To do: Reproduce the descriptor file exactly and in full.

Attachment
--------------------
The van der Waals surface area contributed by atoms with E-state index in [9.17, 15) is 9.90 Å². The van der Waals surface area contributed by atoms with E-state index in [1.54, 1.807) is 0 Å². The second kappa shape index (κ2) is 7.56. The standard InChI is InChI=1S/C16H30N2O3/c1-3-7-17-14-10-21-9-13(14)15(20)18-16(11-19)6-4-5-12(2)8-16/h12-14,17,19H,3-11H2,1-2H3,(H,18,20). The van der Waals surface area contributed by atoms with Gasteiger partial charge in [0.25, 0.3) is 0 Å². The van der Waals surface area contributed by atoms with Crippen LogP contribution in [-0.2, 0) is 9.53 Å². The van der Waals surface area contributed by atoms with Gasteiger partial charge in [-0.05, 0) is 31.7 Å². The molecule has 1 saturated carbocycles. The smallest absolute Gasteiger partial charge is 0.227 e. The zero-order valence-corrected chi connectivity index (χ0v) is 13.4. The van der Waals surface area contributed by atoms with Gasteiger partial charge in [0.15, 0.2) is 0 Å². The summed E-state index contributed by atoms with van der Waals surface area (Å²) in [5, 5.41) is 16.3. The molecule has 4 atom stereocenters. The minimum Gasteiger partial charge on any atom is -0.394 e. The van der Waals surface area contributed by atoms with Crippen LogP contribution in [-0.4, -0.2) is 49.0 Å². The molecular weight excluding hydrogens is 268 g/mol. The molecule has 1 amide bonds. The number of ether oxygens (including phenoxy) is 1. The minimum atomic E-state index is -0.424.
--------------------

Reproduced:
The van der Waals surface area contributed by atoms with E-state index in [9.17, 15) is 9.90 Å². The van der Waals surface area contributed by atoms with E-state index in [1.54, 1.807) is 0 Å². The second kappa shape index (κ2) is 7.56. The standard InChI is InChI=1S/C16H30N2O3/c1-3-7-17-14-10-21-9-13(14)15(20)18-16(11-19)6-4-5-12(2)8-16/h12-14,17,19H,3-11H2,1-2H3,(H,18,20). The van der Waals surface area contributed by atoms with Gasteiger partial charge in [0.25, 0.3) is 0 Å². The van der Waals surface area contributed by atoms with Crippen LogP contribution in [-0.2, 0) is 9.53 Å². The van der Waals surface area contributed by atoms with Gasteiger partial charge in [-0.05, 0) is 31.7 Å². The molecule has 1 saturated carbocycles. The smallest absolute Gasteiger partial charge is 0.227 e. The zero-order valence-corrected chi connectivity index (χ0v) is 13.4. The van der Waals surface area contributed by atoms with Gasteiger partial charge in [0.15, 0.2) is 0 Å². The summed E-state index contributed by atoms with van der Waals surface area (Å²) in [5, 5.41) is 16.3. The molecule has 4 atom stereocenters. The minimum Gasteiger partial charge on any atom is -0.394 e. The van der Waals surface area contributed by atoms with Crippen LogP contribution in [-0.4, -0.2) is 49.0 Å². The molecular weight excluding hydrogens is 268 g/mol. The molecule has 1 amide bonds. The number of ether oxygens (including phenoxy) is 1. The minimum atomic E-state index is -0.424.